On the editing side of the business, Monteleone edits the critically acclaimed Borderlands anthologies, now in its fifth year. The other day when I was talking with him, Monteleone took a phone call from White Wolf Press, the publisher of the paperback editions of Borderlands. He had just been told that Borderlands 2 and Borderlands 3 were among White Wolf’s top five bestselling books.

Monteleone admits that editing Borderlands has been more work than he imagined. With a successful writing career, he certainly doesn’t need the headaches editing an anthology causes. So why does he do it?

“I didn’t like the direction of horror fiction in the late 1980’s. The boom was playing to serial killers with steaming organs. I was getting tired of it. The sub-genre of vampire fiction was getting stale. I wanted to do an original anthology to explore new directions in the field,” Monteleone said.

Borderlands the anthology was so successful (15 of the stories in Borderlands received nominations for Bram Stoker Awards, two stories won, and the anthology itself won rave reviews) that it allowed Monteleone to create Borderlands Press, a small-press that continues the direction of its namesake. After a rocky start (Monteleone’s partner mismanaged the company, not paying royalties and spending too much), Borderlands Press found its pace.

“We were on a treadmill the first three years and wound up in debt,” admitted Monteleone. “However, we’ve spent the last years getting out of debt. I like the company where it’s at now. It’s a small company that can’t get much bigger. We average about four titles a year.”

As with many small-press publishers, Monteleone feels the small press fills a need that large commercial publishers aren’t interesting in filling. “When the small press is good, it’s very good. It’s a good venue for people who otherwise wouldn’t get much exposure. It has a small audience. The publishers have scaled down budgets, publications numbers, and expectations of acceptable profit. It’s a specialized market.”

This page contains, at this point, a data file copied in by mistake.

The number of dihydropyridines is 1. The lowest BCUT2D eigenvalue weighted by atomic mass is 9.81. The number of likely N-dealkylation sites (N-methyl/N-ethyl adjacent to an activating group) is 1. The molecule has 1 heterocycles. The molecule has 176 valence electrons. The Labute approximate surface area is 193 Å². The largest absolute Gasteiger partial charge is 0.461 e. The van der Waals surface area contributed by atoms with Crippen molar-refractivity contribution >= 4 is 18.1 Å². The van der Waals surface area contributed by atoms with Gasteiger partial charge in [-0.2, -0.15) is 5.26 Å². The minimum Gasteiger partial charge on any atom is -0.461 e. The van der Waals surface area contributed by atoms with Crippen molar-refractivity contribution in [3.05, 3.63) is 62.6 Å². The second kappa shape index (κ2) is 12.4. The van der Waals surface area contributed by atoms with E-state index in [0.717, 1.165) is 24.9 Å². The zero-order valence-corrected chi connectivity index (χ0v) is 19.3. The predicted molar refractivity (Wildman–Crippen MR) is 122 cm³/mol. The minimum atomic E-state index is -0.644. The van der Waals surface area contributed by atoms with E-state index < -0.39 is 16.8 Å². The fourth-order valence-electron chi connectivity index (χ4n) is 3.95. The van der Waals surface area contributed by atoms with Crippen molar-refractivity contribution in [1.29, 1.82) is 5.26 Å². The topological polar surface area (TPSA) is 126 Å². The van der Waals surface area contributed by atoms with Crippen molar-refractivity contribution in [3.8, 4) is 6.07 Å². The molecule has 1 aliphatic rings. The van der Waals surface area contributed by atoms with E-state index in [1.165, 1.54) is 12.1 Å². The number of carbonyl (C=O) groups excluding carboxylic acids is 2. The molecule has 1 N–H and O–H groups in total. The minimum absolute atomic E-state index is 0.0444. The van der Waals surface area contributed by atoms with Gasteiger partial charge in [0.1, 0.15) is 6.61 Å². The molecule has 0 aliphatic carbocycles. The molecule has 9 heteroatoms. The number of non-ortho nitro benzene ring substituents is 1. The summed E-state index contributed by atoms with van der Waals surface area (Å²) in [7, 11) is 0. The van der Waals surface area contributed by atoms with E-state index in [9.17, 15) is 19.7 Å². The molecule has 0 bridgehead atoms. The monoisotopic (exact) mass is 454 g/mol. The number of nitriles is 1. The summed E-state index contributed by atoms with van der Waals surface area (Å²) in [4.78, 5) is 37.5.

Monteleone estimates that he reads about 500-600 short stories a year, of which, 80 percent are for Borderlands. He also said of that amount 50-60 are publishable and only 20 go into Borderlands.

“I want to see stories that examine the genre in a new way that hasn’t been done before. I want a unique take. I don’t want to see the traditional horror elements. I want to go beyond that. I have no interest in reading my 85th vampire story,” he explained.

Other than lacking an original idea, why does he reject a story as unpublishable?

Monteleone said, “A lot of people don’t understand the basic story structure and how to unfold it dramatically. They speechify and lecture without letting the story carry. They don’t have a natural ear for dialogue. At least 50 percent of the stories I reject are because the dialogue is so tinny that a sardine factory wouldn’t use it to make cans. The writers can’t recreate how people talk. They don’t even realize it unless they are made aware and work at it. They need to talk out their dialogue. I can’t see any other way around it.”

Monteleone lists his should read horror as TED Klein (especially The Ceremonies), basic Stephen King (The Shining, The Dead Zone, Salem’s Lot), H.P. Lovecraft (not for style, but his uniqueness), Edgar Allan Poe, Henry Kutner, John Collier, Ray Bradbury, Peter Straub, and Joe Lansdale. In addition, according to Monteleone, some of horror’s most underrated authors who are definitely worth reading are Chet Williamson, David Silva, Bradley Denton, Nancy Holder, and Kim Antieau.

Monteleone’s advice to new writers: Keep writing and keep submitting your stories.

“Editor’s start to recognize your name. It means something to them. It means that you’re dedicated, prolific, and you’ll be around. They start feeling they’ll know who you are. It’s almost as important as what you say,” he said.

Which hat does Monteleone prefer wearing: Writer or editor?